We do our own version of “If Not For You” (Bob Dylan), with the horns and everything, which I often recommend to clients for the first dance. That’s probably our #1 most requested first dance song.  “That’s Where It’s At” (Sam Cooke) is a favorite as well. I have to say for some reason we (thankfully) attract creative, music-loving clients, so we rarely end up doing the same old first dance songs. This past weekend we did a request of the Stevie Wonder song “I Believe (When I Fall In Love)” for the first dance. Starts off a bit somber, but ends up joyful.

The Engagements at Wedding Crashers. Photo by Daniel Krieger

What types of weddings do you enjoy playing—destination, local? What makes a wedding special in your mind?

It’s certainly more expensive to take our operation on the road, or out of the country, but we savor the opportunities when they come up. We’re the rare wedding band that is comprised of friends who enjoy playing together, so we always give the client all we’ve got, no matter where the event is.

What makes a wedding special?  Well, it sounds cheesy, but it’s really about the connection between the couple and their family and friends. One of the most memorable weddings we played was in a backyard, and all of the food was done by the family. One of their special request dance songs was “Total Eclipse of The Heart.” (Totally worked for them.) This was a couple that knew their friends and family wanted to celebrate and not be forced into a stiff schedule. It’s certainly not about how much money you spend!  At that wedding, our fee may have taken up the majority of their budget, but music was important to them.

We’ve done weddings of most every size and budget. The ones that are the most memorable, from our perspective, are the ones that aren’t micro-managed or over-planned. The key to planning a wedding, in my mind, is leaving room for people to relax. Having something scheduled every 10 minutes on the timeline tends to gum up the flow of the event, in my opinion. Ultimately, what’s special is your particular collection of people, so give them time to interact, and time to dance!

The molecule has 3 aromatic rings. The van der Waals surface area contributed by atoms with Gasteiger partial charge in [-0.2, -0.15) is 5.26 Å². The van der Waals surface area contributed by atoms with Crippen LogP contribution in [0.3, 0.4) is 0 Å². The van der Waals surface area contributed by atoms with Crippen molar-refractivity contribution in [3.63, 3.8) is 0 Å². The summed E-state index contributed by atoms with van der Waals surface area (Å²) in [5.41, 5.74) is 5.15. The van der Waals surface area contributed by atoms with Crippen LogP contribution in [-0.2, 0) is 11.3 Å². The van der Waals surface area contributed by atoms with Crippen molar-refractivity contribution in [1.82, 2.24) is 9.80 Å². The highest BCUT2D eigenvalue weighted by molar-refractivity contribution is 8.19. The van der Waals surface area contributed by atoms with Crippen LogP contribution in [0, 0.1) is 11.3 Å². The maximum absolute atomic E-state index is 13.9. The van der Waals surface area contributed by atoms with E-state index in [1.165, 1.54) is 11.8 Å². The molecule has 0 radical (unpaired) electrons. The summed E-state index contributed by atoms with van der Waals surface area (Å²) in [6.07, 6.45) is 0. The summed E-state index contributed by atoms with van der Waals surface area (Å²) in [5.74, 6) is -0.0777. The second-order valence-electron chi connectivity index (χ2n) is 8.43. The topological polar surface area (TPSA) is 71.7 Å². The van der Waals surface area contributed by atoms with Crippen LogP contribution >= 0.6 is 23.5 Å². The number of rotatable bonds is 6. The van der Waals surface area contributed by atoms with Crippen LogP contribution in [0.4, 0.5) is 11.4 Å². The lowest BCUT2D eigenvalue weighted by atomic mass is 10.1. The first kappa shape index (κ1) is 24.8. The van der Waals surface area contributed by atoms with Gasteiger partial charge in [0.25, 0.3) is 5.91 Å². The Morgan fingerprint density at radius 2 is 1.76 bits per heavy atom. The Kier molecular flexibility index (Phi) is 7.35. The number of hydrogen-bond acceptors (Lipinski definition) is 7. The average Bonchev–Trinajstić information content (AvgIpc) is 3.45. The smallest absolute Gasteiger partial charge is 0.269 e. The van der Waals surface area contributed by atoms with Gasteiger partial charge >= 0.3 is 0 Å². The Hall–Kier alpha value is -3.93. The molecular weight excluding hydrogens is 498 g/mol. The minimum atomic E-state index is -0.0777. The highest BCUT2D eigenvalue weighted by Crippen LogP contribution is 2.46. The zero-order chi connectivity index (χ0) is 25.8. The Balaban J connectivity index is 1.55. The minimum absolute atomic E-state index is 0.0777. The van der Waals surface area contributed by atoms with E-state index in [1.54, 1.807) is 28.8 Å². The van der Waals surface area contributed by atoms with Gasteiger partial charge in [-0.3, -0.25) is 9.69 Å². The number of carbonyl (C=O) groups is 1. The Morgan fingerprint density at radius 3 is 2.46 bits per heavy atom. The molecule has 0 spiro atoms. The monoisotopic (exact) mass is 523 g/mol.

What should couples keep in mind when hiring a wedding band? And how many months out should they book to make sure they get the band they want?

I think hiring a band can seem daunting to most couples. It’s perfectly understandable. Most of them have never done it before, and musicians can seem so cool that it’s intimidating. Joking. But seriously, I’d say don’t be afraid to address all of your fears with the band before hiring them. An experienced band will guide you through the process and won’t make you feel crazy for asking them questions.

It sounds nuts, but if your date is a Saturday in June or September, you’ll want to start 9 to 12 months in advance, at least. Those are the hot zones. We’ve booked weddings on shorter notice for sure, but most couples book us well in advance. If music is important to you, and you want it to be a pillar of your party, don’t wait. I hate telling people that, because it’s entirely possible that you can find some diamond-in-the-rough amazing group, especially in NYC, the week of your wedding. It’s just a gamble.

Are there certain venues that don’t work well for live music, either because of the acoustics or dance floor? Any particular venues that work really well?

There are certain rooms and venues that naturally sound great. In honor of Brooklyn Based, I’ll name some Brooklyn spots: ReBar, in Dumbo, is one. The Bell House folks know how to make things sound great in their room. We’re doing one at The Green Building this year, so I’m looking forward to hearing things in that lovely space. I haven’t been to Brooklyn Winery yet, but we’re doing one there this year, and I’ve heard nothing but great things. The truth is, a good band will be able to adapt to even the most acoustically terrifying venues.

Any last thoughts?

To those planning their wedding:  A good band always trumps a DJ. Hire great vendors, work with them closely to customize your day, and then let go and trust them to do their thing. There are vendors out there who are completely experienced and professional, but are purposefully not dialed into the wedding-industrial complex. Seek them out, and you’ll get the personal taste and customized attention you deserve.

For more info about The Engagements, check out their site»

Leave a Reply

  • (will not be published)